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Richmond Policies, CEQA Violations and Housing Recession May Doom Toll project
August 27, 2006
There are two articles here. The first from the August 23 Contra Costa Times summarizes evidence already provided to E-FORUM readers that the City of Richmond Community Redevelopment Agency breached legal and ethical standards to make sure a historic structure did not get in the way of Point Richmond Shores. Director Steve Duran confirmed that the historic warehouse was never in the picture: "Developers submitted proposed designs, there was staff analysis, and none of these plans for reports included saving the warehouse."

The second is from the August 25 New York Times describes Toll Brothers’ gloomy outlook on the housing market.

How are these two stories related? The Point Richmond Shores project was born in the heady days of the housing boom. It should have already been under construction. But it still exists only on paper due primarily to delays imposed by a large group of concerned neighbors who have never opposed the project but simply want to make it a better fit for the neighborhood. Instead of working with those Richmond residents whose taxes pay their salaries, Richmond officials joined with Toll Brothers, fighting the neighbors tooth and nail. All with the encouragement of the City Council majority, I might add. City of Richmond officials have long seen themselves as “pro-development,” reflecting their perception of what the City Council majority desires as public policy. In their misguided zeal, however, to please their elected leaders, they have a decades-long habit of cutting legal corners of the entitlement process. More than once, this has come back to bite, but they are slow to take the lesson and continue to persist.

I don’t know why our officials and our City Council can’t learn that a city can be both pro-development and pro-community. We could have a win-win public policy about development, but we have chosen the win-lose (and sometimes lose-lose) model instead. This has a lot of downsides. It alienates the community, angers developers and gives the City a poor reputation.

Now, due to errors and omissions in the EIR, the neighbors have sufficient ammunition to take the City and Toll to court and win. All because City officials cut corners to help Toll and get that purchase money into this year’s budget where it has already been spent. When will they ever learn?

Now, it seems there is a very good chance that Toll will simply walk away from the deal due to the bad housing market. The General Fund budget will go looking for a lost $8 million. Toll, the Redevelopment Agency and the City Council will blame those intractable neighbors, and maybe a couple of City Council members for making the deal go bad.

This could have been a win-win.

History in way of development?
RICHMOND: City Councilman says agency hired historian who would say warehouse wasn't worth saving


Posted on Wed, Aug. 23, 2006

The Richmond red Posted on Wed, Aug. 23, 2006evelopment agency may have gone expert shopping to assure that a 91-year-old waterfront warehouse is razed to make way for a five-story, 330-unit condominium complex.

Rather than architectural expertise, city officials wanted a historian willing to guarantee a historical evaluation that determined the 740-foot-long warehouse is unworthy of saving, Councilman Tom Butt said.

Butt has collected supporting documents, including e-mails and letters from the city and two historical preservation consultants, which he published in his popular e-mail forum.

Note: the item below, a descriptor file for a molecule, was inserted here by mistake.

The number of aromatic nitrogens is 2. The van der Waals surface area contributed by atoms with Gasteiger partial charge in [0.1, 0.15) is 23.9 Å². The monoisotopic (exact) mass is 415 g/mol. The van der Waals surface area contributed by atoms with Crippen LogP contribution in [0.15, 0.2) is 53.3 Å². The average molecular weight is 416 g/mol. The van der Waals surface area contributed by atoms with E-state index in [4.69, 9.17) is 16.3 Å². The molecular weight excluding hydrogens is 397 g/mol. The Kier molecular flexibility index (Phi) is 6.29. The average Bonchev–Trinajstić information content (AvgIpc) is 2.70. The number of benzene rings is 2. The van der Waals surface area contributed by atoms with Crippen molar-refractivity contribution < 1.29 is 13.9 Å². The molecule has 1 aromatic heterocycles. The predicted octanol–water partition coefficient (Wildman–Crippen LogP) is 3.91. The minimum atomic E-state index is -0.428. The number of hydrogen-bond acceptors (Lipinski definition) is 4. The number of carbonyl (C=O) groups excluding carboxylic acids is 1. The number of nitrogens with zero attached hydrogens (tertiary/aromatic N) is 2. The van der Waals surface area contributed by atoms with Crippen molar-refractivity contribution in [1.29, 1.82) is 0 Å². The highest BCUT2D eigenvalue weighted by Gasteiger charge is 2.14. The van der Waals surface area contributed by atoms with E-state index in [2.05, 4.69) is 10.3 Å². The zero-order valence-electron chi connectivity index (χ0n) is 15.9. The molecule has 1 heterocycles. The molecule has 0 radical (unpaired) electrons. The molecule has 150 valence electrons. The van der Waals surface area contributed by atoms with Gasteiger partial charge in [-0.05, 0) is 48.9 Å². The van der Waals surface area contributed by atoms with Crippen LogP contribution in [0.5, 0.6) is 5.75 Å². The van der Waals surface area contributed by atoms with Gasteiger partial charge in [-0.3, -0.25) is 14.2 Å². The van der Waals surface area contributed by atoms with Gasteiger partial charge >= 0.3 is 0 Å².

By declaring the warehouse historically insignificant, it would be easier for Toll Brothers home builders, the project developer, to raze the vacant building and increase the value of the condominiums. The condominium project is planned for 10 acres of city-owned land known as Terminal 1.

"In short, the city of Richmond staff wanted to achieve a certain outcome. They wanted to make sure Toll Brothers constructed the largest possible building at the Terminal 1 site, and that nothing got in the way," Butt said. "Of course, to achieve all of these objectives, the pesky old Terminal 1 building had to be removed from its underlying pier in order to not obstruct the views of owners of million-dollar condominiums."

The warehouse's historical evaluation was completely proper, said Community and Economic Development Director Steve Duran.

"Everything was done in the light of day," he said. "Developers submitted proposed designs, there was staff analysis, and none of these plans for reports included saving the warehouse."

The California Environmental Quality Act requires that buildings of possible historical significance be evaluated before they are razed. If they are determined to be significant, CEQA does not preclude them from demolition, though it would require additional study.

In 2003, the city contracted with historic preservation consultant Sheila McElroyof San Francisco-based Circa for the warehouse evaluation. McElroy submitted a preliminary 12-page report that determined the structure is eligible for the California Register of Historical Resources because it played an important role in Richmond's early development, and the original design and structure are largely intact.

Shortly after it received the preliminary assessment, the redevelopment agency paid McElroy for her services and did not ask her to prepare the final report.

Instead, the city turned to Nancy Stoltz, another historic preservation consultant who had worked on other Richmond projects. But prior to entering into a contract with Stoltz, redevelopment project manager Craig Murray asked for a specific result, according to a July 23, 2003, e-mail.

"I'm asking your assistance to provide, as immediately available, confirmation that the city has concluded its reasonable, legitimate analysis to conclude (the warehouse) was not locally significant," Murray's e-mail reads.